A column I don’t feel bad writing

By Amy Allen

At the beginning of a new year, many people resolve to stop doing things that make them feel guilty, such as polishing off a quart of Ben and Jerry’s Chunky Monkey in one sitting or spending two hours on Facebook right before an exam.

I’m certainly hoping to do less of those two things, but the experience that gives me the most guilt is one I can’t easily resolve away, and that is reading the newspaper. By the time I get to the closing paragraph of an article about child prostitution in Cambodia or Afghani girls attacked with acid on their way to school, the guilt is begins to creep in.

Who am I to sit in a warm house noshing on Twix bars and pretzels while young women sold into sexual slavery in Phnom Penh are punished with electric shocks for not smiling at their captors?

I read that particularly disturbing detail in a column by Nicholas Kristof on New Year’s Day about Somaly Mam, an activist who had escaped from forced prostitution and works to free others. I always thought that the greatest form of torture would be to be a reporter covering heart-wrenching stories like these, to be so close to the suffering, and yet so far from being able to do anything directly to address it.

But Kristof did something important to address the issue of child prostitution by writing his column and giving me a dose of New Year’s guilt. To be sure, there is no direct relationship between the lives of relative luxury led by most newspaper readers and the suffering of those they read about, but inspiring awareness of that disconnect, even for a moment, is a powerful thing.

Although most people don’t relish the feeling they get after wasting valuable studying time on Facebook or setting yet another empty ice cream container in the sink – and I don’t particularly relish the feeling that washes over me after reading a column like Kristof’s – the fact that we feel guilty after doing these things is a positive sign.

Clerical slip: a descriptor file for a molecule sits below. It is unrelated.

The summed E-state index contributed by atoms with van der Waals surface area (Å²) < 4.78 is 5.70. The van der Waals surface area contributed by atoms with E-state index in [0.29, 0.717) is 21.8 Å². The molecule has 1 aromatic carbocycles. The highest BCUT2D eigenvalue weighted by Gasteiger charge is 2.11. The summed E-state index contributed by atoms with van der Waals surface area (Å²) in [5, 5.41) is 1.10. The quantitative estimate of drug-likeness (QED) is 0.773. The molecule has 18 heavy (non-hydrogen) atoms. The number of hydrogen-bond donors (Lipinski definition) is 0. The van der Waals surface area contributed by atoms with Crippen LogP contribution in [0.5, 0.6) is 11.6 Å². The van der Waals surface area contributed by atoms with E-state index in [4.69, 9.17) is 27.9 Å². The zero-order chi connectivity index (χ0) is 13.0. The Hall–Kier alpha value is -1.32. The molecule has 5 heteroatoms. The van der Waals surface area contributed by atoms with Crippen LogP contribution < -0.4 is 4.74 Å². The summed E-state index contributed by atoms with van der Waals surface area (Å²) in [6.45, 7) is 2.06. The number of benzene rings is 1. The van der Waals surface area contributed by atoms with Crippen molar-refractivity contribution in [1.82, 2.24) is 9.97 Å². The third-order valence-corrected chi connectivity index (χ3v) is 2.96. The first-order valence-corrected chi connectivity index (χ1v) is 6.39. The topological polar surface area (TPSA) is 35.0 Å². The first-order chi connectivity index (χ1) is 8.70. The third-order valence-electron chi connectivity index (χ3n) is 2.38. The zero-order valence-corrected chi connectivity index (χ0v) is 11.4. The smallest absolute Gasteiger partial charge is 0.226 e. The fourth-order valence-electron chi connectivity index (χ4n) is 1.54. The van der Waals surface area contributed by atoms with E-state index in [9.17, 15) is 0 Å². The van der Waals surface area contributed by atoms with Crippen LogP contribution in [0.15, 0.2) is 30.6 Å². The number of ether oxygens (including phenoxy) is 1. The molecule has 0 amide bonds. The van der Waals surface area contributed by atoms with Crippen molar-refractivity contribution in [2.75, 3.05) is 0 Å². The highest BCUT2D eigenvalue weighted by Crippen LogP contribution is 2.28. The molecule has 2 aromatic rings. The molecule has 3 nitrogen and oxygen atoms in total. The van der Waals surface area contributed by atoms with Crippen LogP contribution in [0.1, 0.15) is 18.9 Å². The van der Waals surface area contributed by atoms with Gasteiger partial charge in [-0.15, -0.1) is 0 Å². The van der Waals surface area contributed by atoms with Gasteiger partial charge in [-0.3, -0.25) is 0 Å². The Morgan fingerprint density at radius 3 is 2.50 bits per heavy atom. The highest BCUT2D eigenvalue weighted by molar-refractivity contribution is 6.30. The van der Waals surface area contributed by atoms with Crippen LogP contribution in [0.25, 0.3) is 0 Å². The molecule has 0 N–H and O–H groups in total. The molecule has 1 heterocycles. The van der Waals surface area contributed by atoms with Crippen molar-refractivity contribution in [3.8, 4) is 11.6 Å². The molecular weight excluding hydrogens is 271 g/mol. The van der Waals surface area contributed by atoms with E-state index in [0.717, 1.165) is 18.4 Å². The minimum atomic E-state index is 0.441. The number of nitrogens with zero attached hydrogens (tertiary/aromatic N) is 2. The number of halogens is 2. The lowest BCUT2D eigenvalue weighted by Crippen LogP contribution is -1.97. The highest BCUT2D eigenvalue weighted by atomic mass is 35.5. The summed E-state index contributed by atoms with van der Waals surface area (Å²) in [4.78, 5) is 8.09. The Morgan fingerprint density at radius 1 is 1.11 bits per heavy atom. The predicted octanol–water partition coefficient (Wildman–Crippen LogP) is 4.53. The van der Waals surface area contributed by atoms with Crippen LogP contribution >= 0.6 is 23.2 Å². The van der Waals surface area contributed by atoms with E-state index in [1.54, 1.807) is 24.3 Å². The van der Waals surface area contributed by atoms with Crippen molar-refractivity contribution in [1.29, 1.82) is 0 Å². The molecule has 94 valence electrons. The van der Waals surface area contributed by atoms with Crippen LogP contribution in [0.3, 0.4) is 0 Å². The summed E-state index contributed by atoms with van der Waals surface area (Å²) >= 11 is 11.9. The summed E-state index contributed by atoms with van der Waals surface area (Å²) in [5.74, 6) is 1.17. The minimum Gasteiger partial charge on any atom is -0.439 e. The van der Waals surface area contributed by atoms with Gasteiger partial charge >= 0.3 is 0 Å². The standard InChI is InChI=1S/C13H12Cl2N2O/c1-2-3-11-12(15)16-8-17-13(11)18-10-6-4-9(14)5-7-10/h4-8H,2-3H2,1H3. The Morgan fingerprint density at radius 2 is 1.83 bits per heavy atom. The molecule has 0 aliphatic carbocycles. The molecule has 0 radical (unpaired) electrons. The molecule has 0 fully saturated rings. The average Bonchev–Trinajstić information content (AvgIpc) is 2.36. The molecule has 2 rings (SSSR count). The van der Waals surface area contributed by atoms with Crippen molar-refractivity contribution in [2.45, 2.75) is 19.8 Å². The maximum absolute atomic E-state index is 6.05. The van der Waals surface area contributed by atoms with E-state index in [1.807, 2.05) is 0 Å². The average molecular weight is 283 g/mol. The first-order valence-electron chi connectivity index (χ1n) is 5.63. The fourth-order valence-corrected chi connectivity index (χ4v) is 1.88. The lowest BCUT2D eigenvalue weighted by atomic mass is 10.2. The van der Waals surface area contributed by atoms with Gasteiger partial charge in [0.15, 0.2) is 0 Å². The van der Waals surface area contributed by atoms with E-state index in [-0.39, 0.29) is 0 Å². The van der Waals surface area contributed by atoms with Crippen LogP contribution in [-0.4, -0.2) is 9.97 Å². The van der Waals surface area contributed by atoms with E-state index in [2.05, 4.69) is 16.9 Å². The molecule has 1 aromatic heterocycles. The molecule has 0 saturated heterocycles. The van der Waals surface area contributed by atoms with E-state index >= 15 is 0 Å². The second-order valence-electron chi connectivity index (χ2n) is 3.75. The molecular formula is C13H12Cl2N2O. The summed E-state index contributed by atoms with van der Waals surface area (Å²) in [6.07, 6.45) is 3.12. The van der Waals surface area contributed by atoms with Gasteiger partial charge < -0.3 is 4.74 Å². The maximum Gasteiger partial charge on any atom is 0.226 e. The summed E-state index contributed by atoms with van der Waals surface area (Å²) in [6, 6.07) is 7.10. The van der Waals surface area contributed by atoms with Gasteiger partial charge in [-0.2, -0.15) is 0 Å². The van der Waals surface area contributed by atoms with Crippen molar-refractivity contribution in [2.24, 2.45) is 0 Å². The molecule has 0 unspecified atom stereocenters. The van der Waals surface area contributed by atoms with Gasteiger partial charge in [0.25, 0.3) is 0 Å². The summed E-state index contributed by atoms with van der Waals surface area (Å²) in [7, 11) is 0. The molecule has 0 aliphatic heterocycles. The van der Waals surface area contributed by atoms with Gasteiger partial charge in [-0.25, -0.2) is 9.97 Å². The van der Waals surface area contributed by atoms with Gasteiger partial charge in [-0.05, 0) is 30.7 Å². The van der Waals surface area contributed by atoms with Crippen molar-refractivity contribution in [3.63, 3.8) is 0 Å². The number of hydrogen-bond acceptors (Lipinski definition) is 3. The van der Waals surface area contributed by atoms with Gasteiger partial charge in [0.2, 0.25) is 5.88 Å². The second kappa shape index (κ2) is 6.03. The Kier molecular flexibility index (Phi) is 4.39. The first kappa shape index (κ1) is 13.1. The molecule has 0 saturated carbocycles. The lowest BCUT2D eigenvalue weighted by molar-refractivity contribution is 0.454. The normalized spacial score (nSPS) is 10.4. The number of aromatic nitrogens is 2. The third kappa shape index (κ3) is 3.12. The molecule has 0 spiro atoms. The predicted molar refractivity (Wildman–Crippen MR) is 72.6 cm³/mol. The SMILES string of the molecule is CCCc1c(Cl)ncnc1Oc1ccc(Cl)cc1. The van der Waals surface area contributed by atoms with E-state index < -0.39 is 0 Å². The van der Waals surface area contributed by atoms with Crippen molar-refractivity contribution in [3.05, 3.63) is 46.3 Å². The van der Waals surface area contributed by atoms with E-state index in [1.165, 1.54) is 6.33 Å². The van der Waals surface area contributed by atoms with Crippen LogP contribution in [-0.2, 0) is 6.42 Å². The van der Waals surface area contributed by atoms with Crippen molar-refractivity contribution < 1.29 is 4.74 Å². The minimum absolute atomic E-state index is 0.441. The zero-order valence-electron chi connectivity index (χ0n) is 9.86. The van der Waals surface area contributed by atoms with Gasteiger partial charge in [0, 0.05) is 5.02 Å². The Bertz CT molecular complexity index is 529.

Recognizing that what you’ve done is wrong is a necessary step in changing that behavior, and guilt can be a powerful incentive to make that change. In my case, that happens to mean doing more of what makes me feel guilty because what makes me feel guilty isn’t reading the newspaper itself, but the injustice and inequality that the newspaper articles expose.

The fact that I feel a sense of shame or guilt when I read about the things people, such as Somaly Mam, have endured also reassures me that I haven’t yet become inured to reading about other people’s suffering.

Parent groups warn about how playing violent video games repeatedly can cause young people to become desensitized to violence, but reading about violence and suffering every day in the news can have the same distancing effect. Part of it is necessary in order for us to be able to carry on with our daily lives in the wake of terrible events occurring around the world. But even if we aren’t directly to blame, it doesn’t hurt to feel a few pangs of guilt for all the suffering and injustice in the world that no one has atoned for.

While I can’t change my economic status or switch places with those suffering injustice in other parts of the world, I can use the guilt I feel after reading about them as an incentive to try to do something to alleviate their suffering.

This is one new year when I won’t be browsing the guilt-free style or business sections of the paper, hoping for something that doesn’t make me tremble with sadness after reading it.

I’ll be heading straight for section A1 with its stories on conflict in Sudan, rising C02 emissions and human rights abuses at Guantanamo Bay, ready to confront my guilt head on.

Amy is a freshman in math with a minor in Facebook and newspaper reading.